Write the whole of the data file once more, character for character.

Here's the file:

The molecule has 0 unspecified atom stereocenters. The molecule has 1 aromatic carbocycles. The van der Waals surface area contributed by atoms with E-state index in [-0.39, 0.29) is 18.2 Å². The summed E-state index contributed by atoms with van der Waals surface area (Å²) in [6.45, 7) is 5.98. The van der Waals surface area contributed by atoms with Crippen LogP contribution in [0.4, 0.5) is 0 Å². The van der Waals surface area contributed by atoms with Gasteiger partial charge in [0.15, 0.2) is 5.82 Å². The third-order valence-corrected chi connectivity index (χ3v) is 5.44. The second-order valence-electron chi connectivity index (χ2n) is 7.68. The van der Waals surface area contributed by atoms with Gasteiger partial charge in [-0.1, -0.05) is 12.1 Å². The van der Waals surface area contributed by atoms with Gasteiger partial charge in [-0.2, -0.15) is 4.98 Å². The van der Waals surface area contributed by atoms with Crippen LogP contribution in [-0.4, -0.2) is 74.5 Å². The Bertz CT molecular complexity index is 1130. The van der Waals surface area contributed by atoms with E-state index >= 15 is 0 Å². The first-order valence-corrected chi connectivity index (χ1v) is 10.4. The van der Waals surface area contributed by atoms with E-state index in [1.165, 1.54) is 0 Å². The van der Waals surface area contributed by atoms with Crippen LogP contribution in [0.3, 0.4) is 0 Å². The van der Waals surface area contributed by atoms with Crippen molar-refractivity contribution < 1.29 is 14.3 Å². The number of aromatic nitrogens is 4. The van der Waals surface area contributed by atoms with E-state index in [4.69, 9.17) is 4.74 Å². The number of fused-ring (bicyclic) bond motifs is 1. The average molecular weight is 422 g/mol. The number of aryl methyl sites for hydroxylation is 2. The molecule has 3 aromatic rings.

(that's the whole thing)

The molecule has 0 unspecified atom stereocenters. The molecule has 1 aromatic carbocycles. The van der Waals surface area contributed by atoms with E-state index in [-0.39, 0.29) is 18.2 Å². The summed E-state index contributed by atoms with van der Waals surface area (Å²) in [6.45, 7) is 5.98. The van der Waals surface area contributed by atoms with Crippen LogP contribution in [0.4, 0.5) is 0 Å². The van der Waals surface area contributed by atoms with Gasteiger partial charge in [0.15, 0.2) is 5.82 Å². The third-order valence-corrected chi connectivity index (χ3v) is 5.44. The second-order valence-electron chi connectivity index (χ2n) is 7.68. The van der Waals surface area contributed by atoms with Gasteiger partial charge in [-0.1, -0.05) is 12.1 Å². The van der Waals surface area contributed by atoms with Gasteiger partial charge in [-0.2, -0.15) is 4.98 Å². The van der Waals surface area contributed by atoms with Crippen LogP contribution in [-0.4, -0.2) is 74.5 Å². The Bertz CT molecular complexity index is 1130. The van der Waals surface area contributed by atoms with E-state index >= 15 is 0 Å². The first-order valence-corrected chi connectivity index (χ1v) is 10.4. The van der Waals surface area contributed by atoms with E-state index in [1.165, 1.54) is 0 Å². The van der Waals surface area contributed by atoms with Crippen LogP contribution in [0.3, 0.4) is 0 Å². The van der Waals surface area contributed by atoms with Crippen molar-refractivity contribution < 1.29 is 14.3 Å². The number of aromatic nitrogens is 4. The van der Waals surface area contributed by atoms with E-state index in [4.69, 9.17) is 4.74 Å². The number of fused-ring (bicyclic) bond motifs is 1. The average molecular weight is 422 g/mol. The number of aryl methyl sites for hydroxylation is 2. The molecule has 3 aromatic rings.